Greek PM, Minister Lucas Papademos, faces a vote of confidence in his six-day old government today as he races to secure financing designed to avert a collapse of the economy and keep Greece in the euro. Lawmakers in parliament will cast their ballots in a roll-call vote, giving the premier a three-month mandate to implement budget measures and ensure bailout of 130bn.
Eurozone bond markets suffered a mass sell-off yesterday as investor fears spread beyond Italy and Spain to triple A-rated France, Austria, Finland and the Netherlands. The premium that France and Austria pay over Germany to borrow rose to levels that investors say are no longer consistent with top credit ratings.
German frustration over Britain’s approach to the Eurozone crisis erupted on Tuesday after Volker Kauder, a close ally of Angela Merkel, accused the UK of selfishness just days before a meeting between the two countries’ leaders in Berlin. To applause, he said it was not acceptable that the UK was “only defending its own interests” rather than that of the wider EU by opposing a European tax on financial transactions.
ITALIAN PM-designate Mario Monti said after European markets closed yesterday, that he is convinced Italy can overcome the crisis and he’ll meet with President Giorgio Napolitano tomorrow to present his Cabinet.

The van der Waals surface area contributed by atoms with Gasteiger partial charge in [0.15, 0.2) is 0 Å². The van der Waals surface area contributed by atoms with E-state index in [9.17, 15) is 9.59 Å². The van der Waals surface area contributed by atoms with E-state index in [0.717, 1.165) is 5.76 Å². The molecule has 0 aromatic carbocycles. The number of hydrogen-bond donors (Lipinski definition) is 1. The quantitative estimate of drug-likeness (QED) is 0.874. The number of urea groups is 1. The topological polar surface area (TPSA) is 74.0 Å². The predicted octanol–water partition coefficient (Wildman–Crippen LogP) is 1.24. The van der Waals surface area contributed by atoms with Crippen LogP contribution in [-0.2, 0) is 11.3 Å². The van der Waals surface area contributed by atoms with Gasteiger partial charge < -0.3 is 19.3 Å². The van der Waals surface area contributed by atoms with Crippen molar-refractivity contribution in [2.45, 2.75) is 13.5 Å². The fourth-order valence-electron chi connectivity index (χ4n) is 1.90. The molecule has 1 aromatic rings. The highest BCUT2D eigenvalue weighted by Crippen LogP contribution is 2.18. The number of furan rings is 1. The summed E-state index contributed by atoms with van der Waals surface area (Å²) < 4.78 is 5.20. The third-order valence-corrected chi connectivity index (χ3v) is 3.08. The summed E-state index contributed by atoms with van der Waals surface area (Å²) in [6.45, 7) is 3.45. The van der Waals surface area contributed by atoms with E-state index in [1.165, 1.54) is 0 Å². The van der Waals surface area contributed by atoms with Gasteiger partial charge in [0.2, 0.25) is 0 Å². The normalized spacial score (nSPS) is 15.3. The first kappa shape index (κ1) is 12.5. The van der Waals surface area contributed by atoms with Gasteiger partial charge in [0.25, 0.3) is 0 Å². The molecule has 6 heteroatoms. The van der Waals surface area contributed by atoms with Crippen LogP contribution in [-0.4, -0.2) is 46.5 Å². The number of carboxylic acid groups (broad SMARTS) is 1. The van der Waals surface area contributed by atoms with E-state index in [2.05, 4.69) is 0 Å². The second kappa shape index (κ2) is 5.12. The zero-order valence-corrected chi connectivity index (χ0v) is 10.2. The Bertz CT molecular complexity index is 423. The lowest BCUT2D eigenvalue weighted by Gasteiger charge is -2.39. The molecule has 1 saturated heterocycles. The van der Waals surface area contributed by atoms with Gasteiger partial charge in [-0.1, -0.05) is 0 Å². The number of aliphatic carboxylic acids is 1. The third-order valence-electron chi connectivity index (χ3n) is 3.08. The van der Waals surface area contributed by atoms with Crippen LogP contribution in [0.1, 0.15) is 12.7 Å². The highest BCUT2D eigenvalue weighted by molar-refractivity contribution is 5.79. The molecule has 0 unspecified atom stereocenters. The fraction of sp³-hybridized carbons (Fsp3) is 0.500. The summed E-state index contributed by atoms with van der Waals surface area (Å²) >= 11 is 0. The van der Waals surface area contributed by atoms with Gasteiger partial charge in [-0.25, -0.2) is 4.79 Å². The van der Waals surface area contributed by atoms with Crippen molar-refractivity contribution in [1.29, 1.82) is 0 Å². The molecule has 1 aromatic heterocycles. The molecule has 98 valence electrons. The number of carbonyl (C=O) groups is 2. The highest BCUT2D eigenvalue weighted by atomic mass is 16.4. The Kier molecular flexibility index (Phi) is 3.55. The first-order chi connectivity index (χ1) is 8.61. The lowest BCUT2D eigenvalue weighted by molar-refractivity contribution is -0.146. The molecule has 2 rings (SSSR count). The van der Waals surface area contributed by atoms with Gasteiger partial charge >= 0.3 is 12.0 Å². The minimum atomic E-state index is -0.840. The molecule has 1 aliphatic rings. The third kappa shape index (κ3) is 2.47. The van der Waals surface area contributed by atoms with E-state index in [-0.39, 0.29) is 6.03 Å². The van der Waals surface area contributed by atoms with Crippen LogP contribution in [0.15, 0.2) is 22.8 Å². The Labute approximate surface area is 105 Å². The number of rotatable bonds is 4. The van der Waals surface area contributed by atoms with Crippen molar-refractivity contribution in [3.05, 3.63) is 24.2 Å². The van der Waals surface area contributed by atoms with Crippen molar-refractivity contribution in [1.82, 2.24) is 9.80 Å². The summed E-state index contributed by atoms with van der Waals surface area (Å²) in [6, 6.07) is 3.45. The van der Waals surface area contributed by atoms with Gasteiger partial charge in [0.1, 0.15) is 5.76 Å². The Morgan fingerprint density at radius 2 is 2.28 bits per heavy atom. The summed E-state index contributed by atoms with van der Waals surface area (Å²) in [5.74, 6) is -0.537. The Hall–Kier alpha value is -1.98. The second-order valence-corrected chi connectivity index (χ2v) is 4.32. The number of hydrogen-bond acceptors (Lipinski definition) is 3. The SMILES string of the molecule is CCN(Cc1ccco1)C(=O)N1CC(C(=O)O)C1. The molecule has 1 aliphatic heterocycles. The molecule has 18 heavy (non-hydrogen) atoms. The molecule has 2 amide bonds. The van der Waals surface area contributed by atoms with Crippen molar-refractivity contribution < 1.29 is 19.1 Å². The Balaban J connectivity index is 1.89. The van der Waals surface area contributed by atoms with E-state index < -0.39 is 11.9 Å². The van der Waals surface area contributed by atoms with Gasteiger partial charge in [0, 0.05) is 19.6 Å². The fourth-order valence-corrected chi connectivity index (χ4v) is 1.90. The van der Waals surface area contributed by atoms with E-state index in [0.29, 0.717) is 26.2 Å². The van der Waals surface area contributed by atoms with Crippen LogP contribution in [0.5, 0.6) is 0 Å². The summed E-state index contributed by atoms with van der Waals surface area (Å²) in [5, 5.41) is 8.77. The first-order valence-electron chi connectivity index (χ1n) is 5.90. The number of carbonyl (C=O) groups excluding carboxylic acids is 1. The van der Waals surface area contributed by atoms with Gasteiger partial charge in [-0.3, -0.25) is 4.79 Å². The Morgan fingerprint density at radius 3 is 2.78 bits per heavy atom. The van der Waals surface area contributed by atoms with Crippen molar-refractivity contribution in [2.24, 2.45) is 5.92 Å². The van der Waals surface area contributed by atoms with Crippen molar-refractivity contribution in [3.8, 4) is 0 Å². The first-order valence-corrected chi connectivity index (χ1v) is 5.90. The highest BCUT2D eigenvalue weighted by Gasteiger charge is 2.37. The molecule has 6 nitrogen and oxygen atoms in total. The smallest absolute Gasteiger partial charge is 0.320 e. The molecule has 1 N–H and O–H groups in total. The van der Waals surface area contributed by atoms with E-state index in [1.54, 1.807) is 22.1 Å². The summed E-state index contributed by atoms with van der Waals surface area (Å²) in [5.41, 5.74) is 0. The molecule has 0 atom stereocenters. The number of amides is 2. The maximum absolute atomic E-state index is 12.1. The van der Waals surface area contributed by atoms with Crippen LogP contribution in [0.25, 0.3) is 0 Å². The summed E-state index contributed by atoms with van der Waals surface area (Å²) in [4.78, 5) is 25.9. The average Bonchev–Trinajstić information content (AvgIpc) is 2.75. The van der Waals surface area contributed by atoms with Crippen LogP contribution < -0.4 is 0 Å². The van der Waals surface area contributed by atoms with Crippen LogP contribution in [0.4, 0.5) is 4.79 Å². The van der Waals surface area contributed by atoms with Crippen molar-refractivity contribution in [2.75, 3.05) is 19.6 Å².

US stocks rose yesterday, boosted by swift steps toward formation of a new Italian government and stronger-than-expected reports on the US economy. Stocks sensitive to economic growth led the rally, with technology and industrials the best performers. But despite Tuesday’s advance and after posting gains in five of the last six weeks, the S&P 500 is flat for the year and trapped in a tight range. The index could find tough technical resistance to continue its rise today.
ASIAN stocks dropped for a second straight session, and futures on the S&P 500 Index indicate that the fall may continue in the US when markets open later.
EUROPEAN benchmark indexes are expected to fall today, losing ground for a third session on mounting fears the debt crises in Greece and Italy would spread to France and Spain.
THE EURO sank to five-week lows against the dollar and the yen as Spain and France prepare to sell securities tomorrow after a slump in Eurozone debt signalled the region’s debt crisis is spreading. The euro has dropped 1.6% over the past six months, according to Bloomberg Correlation-Weighted Indexes. The yen has gained 7.8% and the dollar has risen 3.9%, the best performers among the 10 developed-nation peers tracked by the gauge.
OIL dropped from the highest level in more than three months after US crude stockpiles increased and a surge in Italian bond yields stoked speculation Europe is failing to contain its debt crisis.
Cotton output in Australia, set to be the third-biggest shipper, may surge as much as 25% to an all-time high after floods boosted water supplies and prompted record plantings, according to producers’ group ‘Cotton Australia’. Increased production in Australia will add to global supplies, pressuring prices that have tumbled 55% from a record in March on ICE Futures US in New York.